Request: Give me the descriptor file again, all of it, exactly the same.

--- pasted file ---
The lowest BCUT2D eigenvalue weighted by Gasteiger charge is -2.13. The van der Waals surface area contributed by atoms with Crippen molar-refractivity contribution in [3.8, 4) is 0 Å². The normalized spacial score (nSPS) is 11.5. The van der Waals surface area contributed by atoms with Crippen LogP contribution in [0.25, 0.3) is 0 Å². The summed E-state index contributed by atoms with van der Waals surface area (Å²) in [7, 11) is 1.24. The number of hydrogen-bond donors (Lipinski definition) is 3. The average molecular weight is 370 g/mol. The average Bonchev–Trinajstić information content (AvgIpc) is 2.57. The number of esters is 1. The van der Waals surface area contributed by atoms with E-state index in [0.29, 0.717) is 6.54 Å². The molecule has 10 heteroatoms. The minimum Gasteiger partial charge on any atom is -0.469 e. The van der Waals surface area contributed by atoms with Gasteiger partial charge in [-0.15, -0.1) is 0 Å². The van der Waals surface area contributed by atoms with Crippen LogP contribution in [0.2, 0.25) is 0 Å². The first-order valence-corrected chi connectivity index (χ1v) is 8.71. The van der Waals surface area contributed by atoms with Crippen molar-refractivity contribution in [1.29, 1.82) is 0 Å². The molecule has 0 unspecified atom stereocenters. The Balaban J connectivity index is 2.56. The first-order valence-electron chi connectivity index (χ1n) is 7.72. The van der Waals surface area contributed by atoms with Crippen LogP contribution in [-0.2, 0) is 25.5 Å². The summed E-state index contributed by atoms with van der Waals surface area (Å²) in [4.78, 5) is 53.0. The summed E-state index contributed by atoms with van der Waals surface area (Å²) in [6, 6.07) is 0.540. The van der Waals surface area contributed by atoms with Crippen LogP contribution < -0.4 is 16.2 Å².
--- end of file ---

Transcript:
The lowest BCUT2D eigenvalue weighted by Gasteiger charge is -2.13. The van der Waals surface area contributed by atoms with Crippen molar-refractivity contribution in [3.8, 4) is 0 Å². The normalized spacial score (nSPS) is 11.5. The van der Waals surface area contributed by atoms with Crippen LogP contribution in [0.25, 0.3) is 0 Å². The summed E-state index contributed by atoms with van der Waals surface area (Å²) in [7, 11) is 1.24. The number of hydrogen-bond donors (Lipinski definition) is 3. The average molecular weight is 370 g/mol. The average Bonchev–Trinajstić information content (AvgIpc) is 2.57. The number of esters is 1. The van der Waals surface area contributed by atoms with E-state index in [0.29, 0.717) is 6.54 Å². The molecule has 10 heteroatoms. The minimum Gasteiger partial charge on any atom is -0.469 e. The van der Waals surface area contributed by atoms with Gasteiger partial charge in [-0.15, -0.1) is 0 Å². The van der Waals surface area contributed by atoms with Crippen LogP contribution in [0.2, 0.25) is 0 Å². The first-order valence-corrected chi connectivity index (χ1v) is 8.71. The van der Waals surface area contributed by atoms with Crippen molar-refractivity contribution in [1.29, 1.82) is 0 Å². The molecule has 0 unspecified atom stereocenters. The Balaban J connectivity index is 2.56. The first-order valence-electron chi connectivity index (χ1n) is 7.72. The van der Waals surface area contributed by atoms with Crippen LogP contribution in [-0.2, 0) is 25.5 Å². The summed E-state index contributed by atoms with van der Waals surface area (Å²) in [4.78, 5) is 53.0. The summed E-state index contributed by atoms with van der Waals surface area (Å²) in [6, 6.07) is 0.540. The van der Waals surface area contributed by atoms with Crippen LogP contribution < -0.4 is 16.2 Å².